Women who give birth early appear to increase their risk of having cholesterol problems later in life, according to findings presented recently at the Society for Gynecologic Investigation.
The current study compared 47 women who had a preterm birth, defined as giving birth before 37 weeks of gestation, with 104 women who gave birth to full-term infants. A majority of women in the preterm group gave birth prior to 34 weeks of gestation. Cholesterol was measured from blood samples taken an average of 7.4 years after delivery.
The researchers found that women who had given birth before 34 weeks of gestation had the highest levels of total cholesterol at 202.6 mg/dL. Women who had given birth between 34 and 37 weeks had levels of 190.1 mg/dL, and women who had full-term babies had levels of 180.1 mg/dL. After taking into account race, smoking history, and body mass index, the researchers determined that women who had a premature birth had a 2.3 times higher risk of developing cholesterol levels above 240 mg/dL. Furthermore, these women were 3.3 times more likely to have elevated low-density lipoprotein, compared with women who gave birth to full-term babies.
French researchers have found that hyperlipidemia seems to considerably affect survival in patients with amyotrophic lateral sclerosis (ALS; often referred to as Lou Gehrig?s disease), according to a study reported recently in Neurology.
The study involved blood samples from 369 patients with ALS and 286 healthy participants. The researchers discovered that elevated lipid levels, as seen by increased blood levels of total cholesterol or low-density lipoprotein (LDL; the "bad" cholesterol), were twice as common in patients with ALS, compared with the control group. The results also indicated that patients with ALS with a low ratio of LDL to high-density lipoprotein (the "good" cholesterol) faced a 35% increased risk of death. The median survival in those with the highest ratio was 49 months, compared with 36 months in those with the lowest ratio.
"These results," said study author Vincent Meininger, MD, PhD, "raise the question of using a fat diet for ALS patients, and to avoid using cholesterol-lowering drugs?mainly statins."
Researchers did not get a definitive answer on whether aggressively lowering cholesterol levels and blood pressure in individuals at greater risk for heart disease is worth the effort, according to a study reported in the April 9, 2008, issue of the Journal of the American Medical Association. The study of 499 American Indians with diabetes found that the approach led to some improvements without resulting in dangerous side effects.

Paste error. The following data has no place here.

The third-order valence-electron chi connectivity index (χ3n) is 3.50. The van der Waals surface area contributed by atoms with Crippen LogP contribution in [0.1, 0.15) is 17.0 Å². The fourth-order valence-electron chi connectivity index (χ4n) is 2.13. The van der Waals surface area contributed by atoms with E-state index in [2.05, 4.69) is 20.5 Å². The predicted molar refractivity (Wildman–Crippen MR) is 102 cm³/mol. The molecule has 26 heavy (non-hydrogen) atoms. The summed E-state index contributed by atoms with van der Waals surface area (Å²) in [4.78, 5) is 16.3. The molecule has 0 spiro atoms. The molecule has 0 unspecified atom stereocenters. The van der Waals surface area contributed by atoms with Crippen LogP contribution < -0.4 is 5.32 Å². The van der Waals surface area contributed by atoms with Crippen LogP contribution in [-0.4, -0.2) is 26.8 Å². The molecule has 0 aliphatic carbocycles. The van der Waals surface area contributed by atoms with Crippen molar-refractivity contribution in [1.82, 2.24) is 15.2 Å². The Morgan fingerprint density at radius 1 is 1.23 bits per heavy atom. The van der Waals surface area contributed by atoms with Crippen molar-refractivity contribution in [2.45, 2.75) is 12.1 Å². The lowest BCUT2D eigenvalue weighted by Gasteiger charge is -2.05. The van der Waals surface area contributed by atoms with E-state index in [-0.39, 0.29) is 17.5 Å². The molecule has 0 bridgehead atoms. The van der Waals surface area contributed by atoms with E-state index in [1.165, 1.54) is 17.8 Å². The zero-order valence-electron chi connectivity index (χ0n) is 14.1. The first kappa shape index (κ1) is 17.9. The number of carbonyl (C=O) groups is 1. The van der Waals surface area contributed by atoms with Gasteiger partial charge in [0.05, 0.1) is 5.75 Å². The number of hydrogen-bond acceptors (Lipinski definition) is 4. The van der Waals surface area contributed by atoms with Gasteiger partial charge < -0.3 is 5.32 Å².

"This is the first trial that really tested targeting," said lead author Barbara V. Howard, PhD. "Until now, clinical trials have meant taking a drug and escalating the dose and comparing the reduction in heart disease. Our goal was to target people at high risk and test lower targets for both risk factors hypertension and LDL [low-density lipoprotein] cholesterol. What we showed is that you can reach those lower targets safely."
Researchers found a reduction in the thickening of the walls of the carotid artery. No difference in the rate of adverse events was indicated between the participants who had the most aggressive treatment and the participants who had the standard treatment, however. "But there have been no trials where the carotid measurements did not correlate eventually with what happened in the end points," she noted.
Dr. Howard concluded that "we see improvement with lower targets, but we need longer studies."
Middle-age individuals with elevated cholesterol levels may up their risk of developing Alzheimer?s disease decades later. The findings, presented recently at the American Academy of Neurology, reinforce the importance of health factors in individuals in their 40s on the risk of dementia.
The study showed that those with high cholesterol between the ages of 40 and 45 were about 50% more prone to later develop the brain ailment, compared with individuals with low cholesterol. "Cholesterol is just one piece of the puzzle. There are other risk factors like hypertension and obesity. The more risk factors you have, the higher the risk gets," said researcher Alina Solomon, MD.
She noted that earlier research had evaluated the issue of high cholesterol levels in middle age as a risk factor for later development of dementia but did not focus exclusively on Alzheimer?s disease.
One study linked multiple pregnancies to an increased risk of developing atrial fibrillation later in life, and another investigated the association between premature delivery and cardiovascular disease.
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